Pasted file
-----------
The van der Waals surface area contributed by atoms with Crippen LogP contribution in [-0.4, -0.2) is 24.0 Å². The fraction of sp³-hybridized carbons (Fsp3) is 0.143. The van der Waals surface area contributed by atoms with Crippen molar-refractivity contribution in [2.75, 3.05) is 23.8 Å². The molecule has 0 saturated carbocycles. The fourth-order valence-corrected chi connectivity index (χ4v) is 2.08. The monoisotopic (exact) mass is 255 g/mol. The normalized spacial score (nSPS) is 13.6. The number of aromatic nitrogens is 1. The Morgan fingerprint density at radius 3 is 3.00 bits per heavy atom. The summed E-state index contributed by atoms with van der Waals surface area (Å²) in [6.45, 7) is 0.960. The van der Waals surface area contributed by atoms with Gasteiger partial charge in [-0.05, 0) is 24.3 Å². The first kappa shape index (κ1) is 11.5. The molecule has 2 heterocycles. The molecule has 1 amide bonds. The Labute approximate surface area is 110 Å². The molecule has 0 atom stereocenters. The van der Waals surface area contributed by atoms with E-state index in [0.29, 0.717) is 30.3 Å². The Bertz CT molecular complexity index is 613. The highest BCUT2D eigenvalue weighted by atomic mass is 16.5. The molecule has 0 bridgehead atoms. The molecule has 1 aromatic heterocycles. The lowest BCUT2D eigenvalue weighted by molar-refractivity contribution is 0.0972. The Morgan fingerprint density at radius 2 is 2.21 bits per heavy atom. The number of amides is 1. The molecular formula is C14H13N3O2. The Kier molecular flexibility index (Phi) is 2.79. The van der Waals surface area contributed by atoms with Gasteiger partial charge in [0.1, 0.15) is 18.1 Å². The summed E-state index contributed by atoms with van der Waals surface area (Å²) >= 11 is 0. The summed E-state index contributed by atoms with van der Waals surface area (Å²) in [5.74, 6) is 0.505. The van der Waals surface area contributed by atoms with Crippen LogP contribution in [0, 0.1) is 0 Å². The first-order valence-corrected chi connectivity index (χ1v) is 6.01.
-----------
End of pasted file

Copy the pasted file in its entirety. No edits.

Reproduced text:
The van der Waals surface area contributed by atoms with Crippen LogP contribution in [-0.4, -0.2) is 24.0 Å². The fraction of sp³-hybridized carbons (Fsp3) is 0.143. The van der Waals surface area contributed by atoms with Crippen molar-refractivity contribution in [2.75, 3.05) is 23.8 Å². The molecule has 0 saturated carbocycles. The fourth-order valence-corrected chi connectivity index (χ4v) is 2.08. The monoisotopic (exact) mass is 255 g/mol. The normalized spacial score (nSPS) is 13.6. The number of aromatic nitrogens is 1. The Morgan fingerprint density at radius 3 is 3.00 bits per heavy atom. The summed E-state index contributed by atoms with van der Waals surface area (Å²) in [6.45, 7) is 0.960. The van der Waals surface area contributed by atoms with Gasteiger partial charge in [-0.05, 0) is 24.3 Å². The first kappa shape index (κ1) is 11.5. The molecule has 2 heterocycles. The molecule has 1 amide bonds. The Labute approximate surface area is 110 Å². The molecule has 0 atom stereocenters. The van der Waals surface area contributed by atoms with E-state index in [0.29, 0.717) is 30.3 Å². The Bertz CT molecular complexity index is 613. The highest BCUT2D eigenvalue weighted by atomic mass is 16.5. The molecule has 0 bridgehead atoms. The molecule has 1 aromatic heterocycles. The lowest BCUT2D eigenvalue weighted by molar-refractivity contribution is 0.0972. The Morgan fingerprint density at radius 2 is 2.21 bits per heavy atom. The number of amides is 1. The molecular formula is C14H13N3O2. The Kier molecular flexibility index (Phi) is 2.79. The van der Waals surface area contributed by atoms with Gasteiger partial charge in [0.1, 0.15) is 18.1 Å². The summed E-state index contributed by atoms with van der Waals surface area (Å²) >= 11 is 0. The summed E-state index contributed by atoms with van der Waals surface area (Å²) in [5.74, 6) is 0.505. The van der Waals surface area contributed by atoms with Crippen LogP contribution in [0, 0.1) is 0 Å². The first-order valence-corrected chi connectivity index (χ1v) is 6.01.